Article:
• BUS-J 401 Administrative Policy (3 cr.) P: BUS-B 399, BUS-D 300, BUS-F 301, BUS-K 321, BUS-M 301, BUS-P 301, BUS-Z 302. Strategic planning; environmental analysis; internal analysis; policy formulation; organization methods; and executive control. Contemporary case studies are used to develop action-oriented plans affecting long-run consequences of both national and international operations of the firm. I, II, S
  • BUS-K 201 The Computer in Business (3 cr.) Introduction to computer basics, information systems, and their application to managerial decision making. The course stresses end-user computing responsibility and explores current managerial issues in the hardware and software markets. Major topics include: microcomputer orientation; systems software; development software (BASIC language); commercial applications software (word-processing, spreadsheet, SBMS, and business graphics). I, II, S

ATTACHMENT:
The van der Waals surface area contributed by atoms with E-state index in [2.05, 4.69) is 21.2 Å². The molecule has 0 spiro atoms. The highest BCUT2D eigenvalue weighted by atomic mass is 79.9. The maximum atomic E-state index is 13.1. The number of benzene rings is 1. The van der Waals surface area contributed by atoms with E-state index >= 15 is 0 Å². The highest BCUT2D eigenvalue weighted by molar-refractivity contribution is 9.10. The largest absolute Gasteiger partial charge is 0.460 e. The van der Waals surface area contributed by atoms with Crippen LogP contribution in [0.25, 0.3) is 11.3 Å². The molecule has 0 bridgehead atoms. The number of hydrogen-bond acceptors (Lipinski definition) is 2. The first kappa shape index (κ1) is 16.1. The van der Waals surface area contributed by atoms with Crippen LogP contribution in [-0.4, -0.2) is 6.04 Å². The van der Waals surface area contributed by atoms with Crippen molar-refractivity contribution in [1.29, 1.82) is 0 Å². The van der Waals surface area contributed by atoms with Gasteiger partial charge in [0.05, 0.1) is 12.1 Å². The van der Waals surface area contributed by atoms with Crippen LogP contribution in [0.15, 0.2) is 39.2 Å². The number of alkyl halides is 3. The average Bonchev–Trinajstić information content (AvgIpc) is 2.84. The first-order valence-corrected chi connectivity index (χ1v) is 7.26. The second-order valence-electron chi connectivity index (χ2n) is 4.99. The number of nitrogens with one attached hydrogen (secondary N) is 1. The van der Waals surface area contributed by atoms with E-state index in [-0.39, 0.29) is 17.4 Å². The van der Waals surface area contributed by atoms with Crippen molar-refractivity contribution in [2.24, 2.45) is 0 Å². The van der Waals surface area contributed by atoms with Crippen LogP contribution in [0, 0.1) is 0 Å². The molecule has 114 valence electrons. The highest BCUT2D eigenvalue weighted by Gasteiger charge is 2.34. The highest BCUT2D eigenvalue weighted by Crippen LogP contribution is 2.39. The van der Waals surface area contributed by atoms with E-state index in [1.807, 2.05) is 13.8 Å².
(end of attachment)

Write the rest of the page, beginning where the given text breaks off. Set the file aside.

• BUS-K 301 Enterprise Resource Planning (3 cr.) P: BUS-K 201. This course will provide an overview of EPR systems. Topics will include principles of ERP, evolution of ERP and business process management, and ERP project planning and implementation. Will also include latest development in ERP application and exposure to an ERP software. I
  • BUS-K 302 Introduction to Management Science (3 cr.) P:  BUS-K 201 or equivalent. Introductory management science; a forecasting component comprises approximately 25 percent of the course. Introductory management science; a forecasting component comprises approximately 25 percent of the course. Topics to be covered include multiple regression, smoothing techniques, network analysis; coverage may also include inventory theory, Markov processes, and goal programming. Heavy emphasis will be placed on the application of these topics to business decision making using computers.  II